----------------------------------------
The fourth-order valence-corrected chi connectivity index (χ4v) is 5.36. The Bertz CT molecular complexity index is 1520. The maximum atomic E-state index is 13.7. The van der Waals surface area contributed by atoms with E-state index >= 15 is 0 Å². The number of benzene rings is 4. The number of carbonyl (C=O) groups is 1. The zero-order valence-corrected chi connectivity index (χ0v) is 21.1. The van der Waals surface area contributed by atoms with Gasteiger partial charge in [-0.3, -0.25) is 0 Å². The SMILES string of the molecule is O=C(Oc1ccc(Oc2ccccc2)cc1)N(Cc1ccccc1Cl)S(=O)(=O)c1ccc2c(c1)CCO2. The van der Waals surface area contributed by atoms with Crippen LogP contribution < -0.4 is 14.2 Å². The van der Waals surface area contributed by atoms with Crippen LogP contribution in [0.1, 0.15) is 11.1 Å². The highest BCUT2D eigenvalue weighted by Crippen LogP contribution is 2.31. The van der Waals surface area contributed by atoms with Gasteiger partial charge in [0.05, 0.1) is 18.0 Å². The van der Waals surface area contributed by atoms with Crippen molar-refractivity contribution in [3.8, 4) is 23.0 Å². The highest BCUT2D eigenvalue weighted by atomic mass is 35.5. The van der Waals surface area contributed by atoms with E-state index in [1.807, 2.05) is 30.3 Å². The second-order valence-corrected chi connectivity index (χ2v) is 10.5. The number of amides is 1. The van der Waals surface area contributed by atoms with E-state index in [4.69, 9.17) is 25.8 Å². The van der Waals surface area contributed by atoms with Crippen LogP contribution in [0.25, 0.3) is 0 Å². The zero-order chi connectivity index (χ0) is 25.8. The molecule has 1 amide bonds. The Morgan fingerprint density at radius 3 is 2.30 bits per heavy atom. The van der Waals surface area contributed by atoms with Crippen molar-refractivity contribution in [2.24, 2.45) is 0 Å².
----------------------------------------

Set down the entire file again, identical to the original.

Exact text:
The fourth-order valence-corrected chi connectivity index (χ4v) is 5.36. The Bertz CT molecular complexity index is 1520. The maximum atomic E-state index is 13.7. The van der Waals surface area contributed by atoms with E-state index >= 15 is 0 Å². The number of benzene rings is 4. The number of carbonyl (C=O) groups is 1. The zero-order valence-corrected chi connectivity index (χ0v) is 21.1. The van der Waals surface area contributed by atoms with Gasteiger partial charge in [-0.3, -0.25) is 0 Å². The SMILES string of the molecule is O=C(Oc1ccc(Oc2ccccc2)cc1)N(Cc1ccccc1Cl)S(=O)(=O)c1ccc2c(c1)CCO2. The van der Waals surface area contributed by atoms with Crippen LogP contribution < -0.4 is 14.2 Å². The van der Waals surface area contributed by atoms with Crippen LogP contribution in [0.1, 0.15) is 11.1 Å². The highest BCUT2D eigenvalue weighted by Crippen LogP contribution is 2.31. The van der Waals surface area contributed by atoms with Gasteiger partial charge in [0.05, 0.1) is 18.0 Å². The van der Waals surface area contributed by atoms with Crippen molar-refractivity contribution in [3.8, 4) is 23.0 Å². The highest BCUT2D eigenvalue weighted by atomic mass is 35.5. The van der Waals surface area contributed by atoms with E-state index in [1.807, 2.05) is 30.3 Å². The second-order valence-corrected chi connectivity index (χ2v) is 10.5. The number of amides is 1. The van der Waals surface area contributed by atoms with E-state index in [4.69, 9.17) is 25.8 Å². The van der Waals surface area contributed by atoms with Crippen LogP contribution in [0.25, 0.3) is 0 Å². The zero-order chi connectivity index (χ0) is 25.8. The molecule has 1 amide bonds. The Morgan fingerprint density at radius 3 is 2.30 bits per heavy atom. The van der Waals surface area contributed by atoms with Crippen molar-refractivity contribution in [2.24, 2.45) is 0 Å².